Cooke, as Richard, wore for court dress a doublet fastened by a broad, jeweled belt, a short cloak edged with ermine, trunk-hose, pointed shoes, and a small, close-fitting velvet hat turned up in front and embellished with a tall plume. Around his neck he placed a narrow, pleated, white ruff and a broad ribbon sustaining an Order. At his side was a rapier, depending from a shoulder-belt incrusted with jewels. The face was cleanshaven, except for short, narrow sidewhiskers and a small mustache and chintuft. The hair was short. In the latter part of the play, armor necessarily was substituted for the court dress.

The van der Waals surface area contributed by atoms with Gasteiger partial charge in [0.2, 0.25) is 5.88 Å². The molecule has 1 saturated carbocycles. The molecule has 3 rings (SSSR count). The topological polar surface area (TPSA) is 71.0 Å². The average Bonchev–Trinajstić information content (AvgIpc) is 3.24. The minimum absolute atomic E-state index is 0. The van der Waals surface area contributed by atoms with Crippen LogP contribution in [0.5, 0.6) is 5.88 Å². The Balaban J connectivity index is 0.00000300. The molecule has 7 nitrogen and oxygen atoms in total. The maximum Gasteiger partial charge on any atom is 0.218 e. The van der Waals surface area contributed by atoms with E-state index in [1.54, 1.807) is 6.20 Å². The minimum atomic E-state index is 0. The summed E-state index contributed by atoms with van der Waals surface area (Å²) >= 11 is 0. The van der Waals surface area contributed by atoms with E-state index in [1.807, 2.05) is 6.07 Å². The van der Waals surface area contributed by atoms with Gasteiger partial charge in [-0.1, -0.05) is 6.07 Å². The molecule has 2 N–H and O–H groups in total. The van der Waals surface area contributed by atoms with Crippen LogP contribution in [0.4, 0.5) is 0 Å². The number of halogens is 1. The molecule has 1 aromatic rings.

Edmund Kean, whose personation of Richard was accounted wonderful, was acquainted with the Garrick tradition as to the acting of the part, and he had seen Cooke on the provincial stage before either Cooke or himself had appeared in London. In 1787 Cooke acted once in London, for some person's benefit, but he did not formally and successfully appear in that capital till 1800, when he was in his fortyfifth year. Kean was on the scene there as a child and as an obscure youth, but he